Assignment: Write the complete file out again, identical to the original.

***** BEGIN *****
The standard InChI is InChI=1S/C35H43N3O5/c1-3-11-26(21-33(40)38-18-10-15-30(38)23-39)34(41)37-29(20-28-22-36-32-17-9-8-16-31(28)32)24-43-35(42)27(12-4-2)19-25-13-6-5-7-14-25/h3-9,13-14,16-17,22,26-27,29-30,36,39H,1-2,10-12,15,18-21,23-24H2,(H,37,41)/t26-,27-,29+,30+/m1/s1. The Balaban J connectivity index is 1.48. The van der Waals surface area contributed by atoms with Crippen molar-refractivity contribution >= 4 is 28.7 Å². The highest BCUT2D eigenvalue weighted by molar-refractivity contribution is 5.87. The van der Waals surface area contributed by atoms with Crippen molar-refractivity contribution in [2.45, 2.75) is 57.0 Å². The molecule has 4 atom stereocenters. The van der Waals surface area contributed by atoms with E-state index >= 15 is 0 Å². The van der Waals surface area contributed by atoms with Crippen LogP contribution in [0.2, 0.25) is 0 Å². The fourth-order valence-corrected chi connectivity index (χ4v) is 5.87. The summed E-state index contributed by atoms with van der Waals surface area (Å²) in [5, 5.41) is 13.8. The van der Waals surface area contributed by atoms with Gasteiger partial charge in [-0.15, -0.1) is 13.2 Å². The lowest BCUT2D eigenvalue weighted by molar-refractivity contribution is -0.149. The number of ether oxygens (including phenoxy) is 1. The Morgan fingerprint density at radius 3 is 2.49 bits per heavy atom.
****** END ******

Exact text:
The standard InChI is InChI=1S/C35H43N3O5/c1-3-11-26(21-33(40)38-18-10-15-30(38)23-39)34(41)37-29(20-28-22-36-32-17-9-8-16-31(28)32)24-43-35(42)27(12-4-2)19-25-13-6-5-7-14-25/h3-9,13-14,16-17,22,26-27,29-30,36,39H,1-2,10-12,15,18-21,23-24H2,(H,37,41)/t26-,27-,29+,30+/m1/s1. The Balaban J connectivity index is 1.48. The van der Waals surface area contributed by atoms with Crippen molar-refractivity contribution >= 4 is 28.7 Å². The highest BCUT2D eigenvalue weighted by molar-refractivity contribution is 5.87. The van der Waals surface area contributed by atoms with Crippen molar-refractivity contribution in [2.45, 2.75) is 57.0 Å². The molecule has 4 atom stereocenters. The van der Waals surface area contributed by atoms with E-state index >= 15 is 0 Å². The van der Waals surface area contributed by atoms with Crippen LogP contribution in [0.2, 0.25) is 0 Å². The fourth-order valence-corrected chi connectivity index (χ4v) is 5.87. The summed E-state index contributed by atoms with van der Waals surface area (Å²) in [5, 5.41) is 13.8. The van der Waals surface area contributed by atoms with Gasteiger partial charge in [-0.15, -0.1) is 13.2 Å². The lowest BCUT2D eigenvalue weighted by molar-refractivity contribution is -0.149. The number of ether oxygens (including phenoxy) is 1. The Morgan fingerprint density at radius 3 is 2.49 bits per heavy atom.